But, “Logan Lucky” is far more than a winking tribute to Soderbergh’s older movies and the heist genre itself. The movie demonstrates deep affection for red-state America, West Virginia, and Boone County. The movie’s sets encapsulate small-town America: the Duck Tape bar (where Clyde works), a Quick Stop gas station, a Lowe’s hardware store, a mobile medical clinic, a body shop, and a hair salon. The NASCAR race looks bright and cheerful. Shockingly for a Hollywood film, the movie does not mock hillbillies or West Virginia. It seems to love them, and it makes us root for them.

This love is scrutinized by the movie’s multi-layered statements about America: a land of admirable git-r-dun types, gaudiness, and lies galore; a place that produced good-old-boy rebels such as Daniel Boone (the namesake of Boone County) and George Washington. As one of the characters points out, to rob a NASCAR race is kind of like robbing America, because “NASCAR is America!”

While this patriotic sentiment seems appealing, “Logan Lucky” recognizes that American patriotism—in the form of God, country, and NASCAR—also involves glitzy spectacle and corporate marketing. Several of Soderbergh’s shots, including a nice one of a Nationwide decal on a racecar and another one of a hand with glittering press-on nails holding a stick shift, amplify this point.

The Logan brothers, although we do care for them, are would-be American thieves. This is a point that “Ocean’s 11,” a movie that celebrates a multi-million dollar robbery, never makes. It may be the key oversight of most heist movies. When we side with the thieves in such a movie, aren’t we thereby rooting for their theft? For all theft? “Logan Lucky,” as its last twenty minutes demonstrates, understands the troubling ethical problems of its genre.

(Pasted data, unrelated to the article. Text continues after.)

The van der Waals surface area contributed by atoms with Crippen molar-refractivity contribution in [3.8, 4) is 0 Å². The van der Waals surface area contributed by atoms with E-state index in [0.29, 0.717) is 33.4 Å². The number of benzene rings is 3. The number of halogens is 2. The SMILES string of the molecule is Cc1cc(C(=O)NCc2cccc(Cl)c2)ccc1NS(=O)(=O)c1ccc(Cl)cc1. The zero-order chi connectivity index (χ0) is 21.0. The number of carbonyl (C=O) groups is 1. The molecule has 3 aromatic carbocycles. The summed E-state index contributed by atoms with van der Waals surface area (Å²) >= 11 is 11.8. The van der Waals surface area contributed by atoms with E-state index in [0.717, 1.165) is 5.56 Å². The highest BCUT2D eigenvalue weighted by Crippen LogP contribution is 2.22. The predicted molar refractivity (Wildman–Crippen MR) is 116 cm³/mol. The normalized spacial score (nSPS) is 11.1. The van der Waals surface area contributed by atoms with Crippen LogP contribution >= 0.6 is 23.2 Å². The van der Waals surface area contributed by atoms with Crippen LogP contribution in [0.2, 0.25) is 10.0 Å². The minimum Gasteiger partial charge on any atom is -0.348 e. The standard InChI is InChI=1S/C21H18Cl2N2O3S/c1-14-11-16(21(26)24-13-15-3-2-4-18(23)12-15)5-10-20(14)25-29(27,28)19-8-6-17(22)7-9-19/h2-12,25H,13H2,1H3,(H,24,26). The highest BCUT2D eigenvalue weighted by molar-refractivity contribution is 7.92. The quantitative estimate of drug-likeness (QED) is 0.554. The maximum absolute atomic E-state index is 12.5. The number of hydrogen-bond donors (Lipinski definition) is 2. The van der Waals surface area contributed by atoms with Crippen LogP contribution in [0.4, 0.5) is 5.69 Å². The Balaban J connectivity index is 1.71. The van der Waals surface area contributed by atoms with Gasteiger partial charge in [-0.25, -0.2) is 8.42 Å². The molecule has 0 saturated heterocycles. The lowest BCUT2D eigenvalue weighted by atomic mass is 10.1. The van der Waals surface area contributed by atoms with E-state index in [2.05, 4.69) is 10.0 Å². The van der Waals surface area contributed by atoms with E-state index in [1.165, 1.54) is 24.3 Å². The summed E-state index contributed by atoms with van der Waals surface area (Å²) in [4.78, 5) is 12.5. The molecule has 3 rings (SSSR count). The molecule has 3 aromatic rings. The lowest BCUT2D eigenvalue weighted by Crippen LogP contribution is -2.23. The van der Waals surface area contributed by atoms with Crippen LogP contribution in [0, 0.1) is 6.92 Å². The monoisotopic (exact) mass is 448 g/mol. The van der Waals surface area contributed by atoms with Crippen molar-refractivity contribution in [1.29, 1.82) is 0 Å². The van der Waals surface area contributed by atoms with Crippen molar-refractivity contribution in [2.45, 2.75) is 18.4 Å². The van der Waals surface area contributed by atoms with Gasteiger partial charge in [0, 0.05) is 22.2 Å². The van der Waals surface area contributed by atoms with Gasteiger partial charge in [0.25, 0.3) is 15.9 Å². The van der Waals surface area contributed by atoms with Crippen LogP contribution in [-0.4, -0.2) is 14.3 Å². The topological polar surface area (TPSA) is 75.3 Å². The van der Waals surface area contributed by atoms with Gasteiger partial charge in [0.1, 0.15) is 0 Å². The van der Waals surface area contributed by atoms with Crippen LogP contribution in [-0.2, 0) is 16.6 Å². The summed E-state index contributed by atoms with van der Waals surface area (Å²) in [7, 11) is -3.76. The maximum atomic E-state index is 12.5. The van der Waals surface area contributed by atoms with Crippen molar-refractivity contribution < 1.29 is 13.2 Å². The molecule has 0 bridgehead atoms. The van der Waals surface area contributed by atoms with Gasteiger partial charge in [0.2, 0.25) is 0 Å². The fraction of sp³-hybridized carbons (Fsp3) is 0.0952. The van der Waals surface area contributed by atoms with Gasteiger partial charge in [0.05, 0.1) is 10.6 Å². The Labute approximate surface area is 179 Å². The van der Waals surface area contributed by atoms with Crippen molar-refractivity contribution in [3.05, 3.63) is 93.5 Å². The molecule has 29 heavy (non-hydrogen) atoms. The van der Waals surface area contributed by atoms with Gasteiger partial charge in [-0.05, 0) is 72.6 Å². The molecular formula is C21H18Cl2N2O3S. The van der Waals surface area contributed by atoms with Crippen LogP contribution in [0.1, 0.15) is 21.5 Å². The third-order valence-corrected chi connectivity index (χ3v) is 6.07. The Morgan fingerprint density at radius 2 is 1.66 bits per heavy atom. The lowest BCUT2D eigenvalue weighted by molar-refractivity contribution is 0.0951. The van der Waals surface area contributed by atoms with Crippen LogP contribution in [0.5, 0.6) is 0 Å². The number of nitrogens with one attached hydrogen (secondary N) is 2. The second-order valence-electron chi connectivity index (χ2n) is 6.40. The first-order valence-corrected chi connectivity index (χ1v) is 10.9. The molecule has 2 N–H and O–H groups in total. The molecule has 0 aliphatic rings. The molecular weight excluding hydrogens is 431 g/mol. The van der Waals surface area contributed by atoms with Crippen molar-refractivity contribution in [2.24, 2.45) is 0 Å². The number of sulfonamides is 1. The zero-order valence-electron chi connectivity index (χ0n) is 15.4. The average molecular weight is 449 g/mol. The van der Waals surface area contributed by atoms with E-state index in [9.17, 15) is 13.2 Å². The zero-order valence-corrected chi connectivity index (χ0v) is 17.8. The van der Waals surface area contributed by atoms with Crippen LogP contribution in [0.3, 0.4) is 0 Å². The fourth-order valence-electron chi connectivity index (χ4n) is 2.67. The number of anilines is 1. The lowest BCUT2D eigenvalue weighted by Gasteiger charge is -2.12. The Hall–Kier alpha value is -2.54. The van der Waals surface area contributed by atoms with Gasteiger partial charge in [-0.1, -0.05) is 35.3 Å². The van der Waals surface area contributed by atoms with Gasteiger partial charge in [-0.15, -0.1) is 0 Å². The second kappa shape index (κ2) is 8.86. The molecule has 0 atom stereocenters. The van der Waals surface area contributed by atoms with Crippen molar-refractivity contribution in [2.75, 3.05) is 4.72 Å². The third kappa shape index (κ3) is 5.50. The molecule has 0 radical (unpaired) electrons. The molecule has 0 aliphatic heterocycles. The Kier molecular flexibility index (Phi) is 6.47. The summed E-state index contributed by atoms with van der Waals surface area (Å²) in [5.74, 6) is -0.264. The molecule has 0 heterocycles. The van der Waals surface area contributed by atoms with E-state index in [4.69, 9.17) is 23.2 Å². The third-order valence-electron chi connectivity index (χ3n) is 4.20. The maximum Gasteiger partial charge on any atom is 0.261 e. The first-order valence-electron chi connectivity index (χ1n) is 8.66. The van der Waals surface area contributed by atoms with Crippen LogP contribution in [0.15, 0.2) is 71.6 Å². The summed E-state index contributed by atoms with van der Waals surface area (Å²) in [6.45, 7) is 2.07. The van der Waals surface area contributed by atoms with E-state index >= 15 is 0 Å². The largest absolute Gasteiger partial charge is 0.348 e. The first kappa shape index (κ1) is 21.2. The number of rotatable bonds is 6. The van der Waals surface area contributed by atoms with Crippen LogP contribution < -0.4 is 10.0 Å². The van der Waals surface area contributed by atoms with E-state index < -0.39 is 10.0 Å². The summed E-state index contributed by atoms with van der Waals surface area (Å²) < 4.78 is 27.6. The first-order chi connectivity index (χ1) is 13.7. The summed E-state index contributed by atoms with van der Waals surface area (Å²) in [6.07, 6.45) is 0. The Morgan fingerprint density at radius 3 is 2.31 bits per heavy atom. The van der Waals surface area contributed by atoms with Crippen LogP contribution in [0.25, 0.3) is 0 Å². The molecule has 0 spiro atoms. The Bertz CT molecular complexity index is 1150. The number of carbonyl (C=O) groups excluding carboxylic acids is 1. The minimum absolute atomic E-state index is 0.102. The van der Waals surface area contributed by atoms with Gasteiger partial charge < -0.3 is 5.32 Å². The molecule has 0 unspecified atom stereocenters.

Its ending is perhaps the movie’s greatest riff, in a film of many well-crafted riffs. If it’s watched closely, “Logan Lucky” offers a complete artistic experience. It is a movie that both exists in and transcends its genre.

About the Author
  • Josh Matthews has taught a variety of courses at Dordt, including early American literature, science fiction, and introduction to film as art. He specializes in early and nineteenth-century American literature, and he has published on the reception of Dante and the Divine Comedy in nineteenth-century America. His American Literature I class features research into the magazines and newspapers of nineteenth-century print culture, using the American Antiquarian Society's periodical database; this unique resource allows students to conduct original research on the intersections between American history, literature, and culture. His interests include Dante, Walt Whitman, and science-fiction writers Gene Wolfe and Philip K. Dick. Matthews has supervised Kuyper Scholars contracts on Mark Twain and David Fincher. He edits the book reviews for Pro Rege, Dordt University's journal of reformed studies, and he has also helped edit the Walt Whitman Quarterly Review and the Walt Whitman Archive.

What are your thoughts about this topic?
We welcome your ideas and questions about the topics considered here. If you would like to receive others' comments and respond by email, please check the box below the comment form when you submit your own comments.

Leave a Reply

This site uses Akismet to reduce spam. Learn how your comment data is processed.